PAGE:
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Gujarat is one of the worst performers in secondary, higher secondary education

By Rajiv Shah 
Fresh data released by the Ministry of Human Resources Development (MHRD), Government of India, suggest that Gujarat is one of the poorest performers in ensuring the enrollment of children in secondary and higher secondary schools. Found reflected in the report, “Secondary Education in India, Thematic Maps: 2012-13”, published by the National University of Educational Planning and Administration (NUEPA), which operates under the MHRD, the data suggest that out of 20 major states, as many as 13 of them enrolled a higher proportion of students than Gujarat at the higher secondary level. At the secondary level, things are not very different – here, too, as many as 13 major states enrolled higher proportion of students than Gujarat.
At the higher secondary level, Gujarat could enroll just 38.04 per cent of children, the data show. This was better than only Odisha, Bihar, Assam, Jharkhand, Madhya Pradesh and Karnataka. The best performer was Himachal Pradesh with a gross enrollment ratio of 94.57 per cent. At least three states known for poor scores in social sector performed better than Gujarat — Rajasthan was found to have a gross enrollment ratio of 41.58 per cent, Chhattisgarh had a gross enrollment ratio of 41.49 per cent, and Uttar Pradesh had a gross enrollment ratio of 42.80 per cent.
At the secondary level, the data suggest, the states which performed worse than Gujarat are Uttar Pradesh, Bihar, Jharkhand, Assam and Jammu & Kashmir. The best performer is Himachal Pradesh with a gross enrollment rate of 117.85 per cent. Gross enrollment includes the children who get enrolled for the first time in school, as also repeaters who may have failed in examination — one reason why the percentage of gross enrollment ratio is sometimes higher than 100 per cent.
These data should come as a shocker to Gujarat’s official view, that over the last one decade, the quality of education at the secondary and higher secondary level has considerably improved. One such claim, for instance, says that “the total number of government run secondary and higher secondary schools in Gujarat has increased from 140 in 2001 to 744 in 2011”, adding, “Narendra Modi’s government has introduced some effective initiatives which have enhanced the quality. These are introduction of comprehensive and continuous evaluation, introduction of semester system from class 9, change in pattern of board examination among many others.”
Enrollment is not the only issue faced at the higher secondary and secondary level schooling in Gujarat. As a recent report, prepare by Catalyst Management Services, titled “Status of Girl Child in Secondary Education in Gujarat, Maharashtra and Rajasthan” admits, Gujarat has to not just face challenges “in achieving universalisation of primary education”, but also “needs to improve its gender ratio” while admitting children in schools, including at the higher levels.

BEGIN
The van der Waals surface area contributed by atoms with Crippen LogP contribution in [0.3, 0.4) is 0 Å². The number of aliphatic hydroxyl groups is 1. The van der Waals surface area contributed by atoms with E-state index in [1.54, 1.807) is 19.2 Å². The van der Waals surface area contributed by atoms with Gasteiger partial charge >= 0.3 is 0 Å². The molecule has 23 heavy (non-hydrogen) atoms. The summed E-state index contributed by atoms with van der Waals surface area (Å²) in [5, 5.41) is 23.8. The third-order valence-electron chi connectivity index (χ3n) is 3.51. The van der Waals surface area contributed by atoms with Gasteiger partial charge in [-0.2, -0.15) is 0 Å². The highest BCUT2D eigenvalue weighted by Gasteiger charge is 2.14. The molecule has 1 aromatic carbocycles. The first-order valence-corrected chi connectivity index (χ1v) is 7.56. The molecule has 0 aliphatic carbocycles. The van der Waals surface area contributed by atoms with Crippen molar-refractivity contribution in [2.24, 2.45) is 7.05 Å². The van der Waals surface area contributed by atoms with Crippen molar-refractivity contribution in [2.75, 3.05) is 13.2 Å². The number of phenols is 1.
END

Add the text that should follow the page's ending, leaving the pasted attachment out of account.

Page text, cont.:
Gujarat’s skewed sex ratio, no doubt, finds reflected poorer attendance of girls in schools. While at the primary level the proportion of girls vis-à-vis is boys in Gujarat around is about the same as the sex ratio, one finds that at the higher secondary and secondary levels, the neglect of the girl child becomes more than evident and the gap between girls and boys enrollment goes up drastically.
In fact, the NUEPA data suggest that, at the higher secondary level, 76 girls study in Gujarat, as against 100 boys. Ranking 19th, the proportion is worse than as many as 18 other states. The state which performs worse than Gujarat is Rajasthan (63 girls against 100 boys). Madhya Pradesh’s performance equals that of Gujarat with 76 girls against 100 boys. The best performer is Tamil Nadu, with 115 girls studying at the higher secondary level as against 100 boys. At the secondary level, Gujarat is the worst performer – along with Rajasthan – with 70 girls as against 100 boys. The best performer is West Bengal with 111 girls as against 100 boys.
There is little reason to believe that there would be any data manipulation. A NUEPA note says, initially, the Government of India’s mandate was to improve education at the primary level through the Sarva Shiksha Abhiyan. With Right to Education Act in 2009, and the Rashtriya Madhyamik Shiksha Abhiyan (RMSA), it became necessary to monitor not just elementary but also secondary and higher secondary education.
“The Secondary Education in India, Thematic Maps: 2012-13” is based on the data received from as many as 228 thousand schools spread over 662 districts across 35 states and union territories”, the NUEPA says, adding, “In no way, NUEPA is involved in data collection as such, therefore the accuracy and truthfulness of the data rest with the states and union territories. The State Project Directors have certified that data is free from errors and inconsistencies and hence may be merged into the national database maintained at NUEPA, New Delhi.”
In a disclaimer, the NUEPA, which released its report in February 2014, has said, “Raw data presented in the document or used for calculating indicators are essentially based on data provided by states and union territories through annual data collection (as on 30th September 2012).” These data have been calculated on the basis of NUEPA’s “professional and software support to all states and union territories, as well as for dissemination and analysis of data, as it is provided by the individual states and union territories.”



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